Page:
The Transformed Life – Pursue Hospitality
Note: This is Post # 11 in the series titled “The Transformed Life” based on Romans 12. Please click here for previous posts: ST # 1, POST # 2, POST # 3, POST # 4, POST # 5, POST # 6, POST # 7, POST # 8, POST # 9, POST # 10.
As we continue in the series of the transformed life, this post deals with sharing our material resources with other Christians in need, drawn from the second part of Romans 12:13b, “Practice Hospitality.” The word “hospitality” is from 2 words that mean “love” and “strangers” or “foreigners.” Put together, it means to “show love to strangers.” The word “practice” can be better translated as “to follow after eagerly.” When we combine these two words, we get the idea of eagerly showing love to strangers—a love that’s frequently expressed by providing for their needs and offering protection to them by opening their doors to them. That, according to Paul, should be the lifestyle of the Christian who is being transformed by the Spirit to become more like Christ.
We have several examples of these in the Scriptures. Abraham invited angels who came in human form into his tent and offered food to them [Gen 18:1-8]. Lot did the same as well [Gen 19:1-11]. Job, when defending his integrity to his friends, said these words, “no stranger had to spend the night in the street, for my door was always open to the traveler” [Job 31:32].
You see, showing hospitality was a command given by God way back in the Old Testament itself as God’s people were getting ready to enter the promised land, “you are to love those who are foreigners, for you yourselves were foreigners in Egypt” [Deut 10:19]. Why? Because God himself “loves the foreigner residing among you, giving them food and clothing” [Deut 10:18].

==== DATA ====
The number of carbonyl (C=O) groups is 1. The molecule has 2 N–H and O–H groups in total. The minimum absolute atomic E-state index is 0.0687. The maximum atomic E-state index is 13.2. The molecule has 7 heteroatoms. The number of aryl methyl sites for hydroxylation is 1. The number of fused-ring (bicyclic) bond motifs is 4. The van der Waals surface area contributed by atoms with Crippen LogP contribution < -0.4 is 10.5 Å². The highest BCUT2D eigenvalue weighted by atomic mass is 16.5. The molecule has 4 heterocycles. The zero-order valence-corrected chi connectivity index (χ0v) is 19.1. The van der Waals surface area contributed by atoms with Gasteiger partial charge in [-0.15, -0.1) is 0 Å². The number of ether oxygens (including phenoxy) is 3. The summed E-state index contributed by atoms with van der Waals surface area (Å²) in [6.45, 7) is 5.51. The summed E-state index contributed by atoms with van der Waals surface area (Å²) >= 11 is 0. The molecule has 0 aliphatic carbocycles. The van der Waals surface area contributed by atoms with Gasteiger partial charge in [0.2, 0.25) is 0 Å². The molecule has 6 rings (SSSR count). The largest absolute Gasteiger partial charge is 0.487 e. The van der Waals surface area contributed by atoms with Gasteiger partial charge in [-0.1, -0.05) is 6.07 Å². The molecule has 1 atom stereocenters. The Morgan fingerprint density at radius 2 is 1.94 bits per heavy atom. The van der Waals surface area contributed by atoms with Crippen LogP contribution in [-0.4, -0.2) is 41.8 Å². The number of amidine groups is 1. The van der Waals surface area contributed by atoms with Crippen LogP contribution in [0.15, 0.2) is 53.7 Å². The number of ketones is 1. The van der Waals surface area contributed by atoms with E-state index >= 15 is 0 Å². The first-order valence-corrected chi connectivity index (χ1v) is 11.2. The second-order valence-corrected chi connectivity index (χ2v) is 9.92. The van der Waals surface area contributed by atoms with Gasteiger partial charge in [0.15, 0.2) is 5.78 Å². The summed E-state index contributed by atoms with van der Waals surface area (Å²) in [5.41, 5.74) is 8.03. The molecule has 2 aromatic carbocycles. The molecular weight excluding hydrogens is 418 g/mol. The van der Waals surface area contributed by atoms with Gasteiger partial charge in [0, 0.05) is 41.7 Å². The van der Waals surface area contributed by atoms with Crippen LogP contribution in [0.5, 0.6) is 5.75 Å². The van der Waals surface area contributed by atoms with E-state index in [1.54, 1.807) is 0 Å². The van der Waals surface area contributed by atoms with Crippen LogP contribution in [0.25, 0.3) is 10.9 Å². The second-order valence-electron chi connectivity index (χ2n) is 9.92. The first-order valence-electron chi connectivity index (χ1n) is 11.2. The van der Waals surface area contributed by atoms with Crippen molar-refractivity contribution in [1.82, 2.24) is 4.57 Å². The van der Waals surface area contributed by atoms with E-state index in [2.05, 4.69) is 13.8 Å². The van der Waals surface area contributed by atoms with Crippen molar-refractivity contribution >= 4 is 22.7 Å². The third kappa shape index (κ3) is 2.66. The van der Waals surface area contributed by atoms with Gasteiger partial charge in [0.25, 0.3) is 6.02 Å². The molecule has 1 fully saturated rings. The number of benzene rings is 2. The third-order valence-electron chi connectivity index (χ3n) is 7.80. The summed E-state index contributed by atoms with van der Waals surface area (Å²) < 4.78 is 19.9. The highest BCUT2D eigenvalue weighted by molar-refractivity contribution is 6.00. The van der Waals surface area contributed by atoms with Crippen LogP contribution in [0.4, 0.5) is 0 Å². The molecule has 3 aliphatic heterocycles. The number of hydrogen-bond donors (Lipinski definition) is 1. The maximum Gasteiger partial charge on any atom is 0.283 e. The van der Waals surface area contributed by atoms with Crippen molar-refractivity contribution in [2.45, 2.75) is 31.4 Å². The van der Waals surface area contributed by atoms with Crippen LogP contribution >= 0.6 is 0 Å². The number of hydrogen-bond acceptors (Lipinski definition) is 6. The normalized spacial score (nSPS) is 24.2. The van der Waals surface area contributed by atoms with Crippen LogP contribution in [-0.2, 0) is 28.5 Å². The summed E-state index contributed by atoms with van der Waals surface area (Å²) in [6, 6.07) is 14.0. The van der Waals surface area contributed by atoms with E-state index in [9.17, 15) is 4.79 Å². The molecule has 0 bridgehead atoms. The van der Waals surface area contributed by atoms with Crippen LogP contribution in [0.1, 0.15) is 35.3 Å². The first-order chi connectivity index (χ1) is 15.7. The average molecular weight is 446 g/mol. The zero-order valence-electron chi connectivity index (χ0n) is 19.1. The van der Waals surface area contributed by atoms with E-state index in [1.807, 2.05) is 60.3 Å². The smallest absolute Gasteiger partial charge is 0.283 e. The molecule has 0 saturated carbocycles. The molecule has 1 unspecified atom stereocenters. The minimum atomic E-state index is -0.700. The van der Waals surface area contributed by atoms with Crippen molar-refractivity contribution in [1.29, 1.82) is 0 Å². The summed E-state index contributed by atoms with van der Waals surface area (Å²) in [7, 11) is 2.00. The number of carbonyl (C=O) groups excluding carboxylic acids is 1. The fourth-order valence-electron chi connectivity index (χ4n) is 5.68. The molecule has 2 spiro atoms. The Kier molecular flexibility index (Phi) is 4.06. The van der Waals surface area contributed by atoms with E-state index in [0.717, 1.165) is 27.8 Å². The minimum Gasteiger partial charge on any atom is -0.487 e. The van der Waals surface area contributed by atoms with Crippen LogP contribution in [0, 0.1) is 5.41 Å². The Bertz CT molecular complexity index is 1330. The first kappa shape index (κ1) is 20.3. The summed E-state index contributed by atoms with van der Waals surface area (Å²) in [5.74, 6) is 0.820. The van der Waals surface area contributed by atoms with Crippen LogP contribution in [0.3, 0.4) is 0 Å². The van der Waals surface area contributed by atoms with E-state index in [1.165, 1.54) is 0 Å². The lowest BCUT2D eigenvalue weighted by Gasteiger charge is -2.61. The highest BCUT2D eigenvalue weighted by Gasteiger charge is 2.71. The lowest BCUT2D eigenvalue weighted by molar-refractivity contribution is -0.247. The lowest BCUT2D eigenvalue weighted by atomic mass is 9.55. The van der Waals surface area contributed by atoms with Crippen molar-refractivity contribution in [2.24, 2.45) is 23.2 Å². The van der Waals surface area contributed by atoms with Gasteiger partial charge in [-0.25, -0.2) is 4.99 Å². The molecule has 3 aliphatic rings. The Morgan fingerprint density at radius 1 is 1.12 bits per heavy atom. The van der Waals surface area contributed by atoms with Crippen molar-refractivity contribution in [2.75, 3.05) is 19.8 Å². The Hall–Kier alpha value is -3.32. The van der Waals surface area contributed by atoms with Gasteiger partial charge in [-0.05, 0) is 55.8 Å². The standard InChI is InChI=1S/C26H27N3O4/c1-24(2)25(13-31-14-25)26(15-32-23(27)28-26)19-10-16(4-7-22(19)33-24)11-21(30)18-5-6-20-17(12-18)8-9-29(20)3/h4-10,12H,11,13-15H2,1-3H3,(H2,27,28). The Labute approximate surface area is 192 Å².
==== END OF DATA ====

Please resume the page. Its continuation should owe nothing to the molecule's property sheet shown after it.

When we come to the New Testament, we find the commands to pursue hospitality have not changed very much. We are to show love and care to strangers and foreigners. In fact, God takes it so seriously that in order to be a pastor or elder in the church, one of the qualities to be displayed is hospitality, “Now the overseer is to be…hospitable” [1 Tim 3:2, also Tit 1:8]. In other words, God wants this to start right at the top!
Even widows were to be put on the list of support only if they displayed, amongst other things, hospitality, “showing hospitality, washing the feet of the Lord’s people, helping those in trouble and devoting herself to all kinds of good deeds” [1 Tim 5:10]. The writer of Hebrews commands all believers to show hospitality even to strangers with these words: “Do not forget to show hospitality to strangers, for by so doing some people have shown hospitality to angels without knowing it” [Heb 13:2].
And in 1 Peter 4:9, this command to show hospitality extends to more than strangers and includes even known believers, “Offer hospitality to one another without grumbling.” Especially in Peter’s time, this would have been a risky thing. As persecution was rising, those that were opening their homes to other believers would put themselves at risk. Yet, the command is to show hospitality, and that too “without grumbling.” No complaining or murmuring when it comes to displaying hospitality.
A mother had some people visiting her, and at the time of prayer before food asked her young daughter to pray. Seeing the daughter hesitating, she said, “Don’t be shy. Just pray like how I prayed earlier today during lunchtime.” The girl immediately prayed, “Lord, why do these people have to come today?”
Kids catch on fast, don’t they? God desires us to be hospitable with a cheerful spirit!
The bottom line is this: Hospitality is not a gift only for some Christians to exercise. It is a command for all Christians to actively pursue and put into practice all their life. The New Testament makes it abundantly clear that all who profess to be Christ-followers must constantly display hospitality. The early church took this very seriously. By the end of the first century, it was common for believers to open their homes to traveling missionaries and to support their work. The apostle John says these words in commending the believers he wrote to through these words “5 Dear friend, you are faithful in what you are doing for the brothers and sisters, even though they are strangers to you. 6 They have told the church about your love. Please send them on their way in a manner that honors God. 7 It was for the sake of the Name that they went out, receiving no help from the pagans. 8 We ought therefore to show hospitality to such people so that we may work together for the truth” [3 John 1:5-8].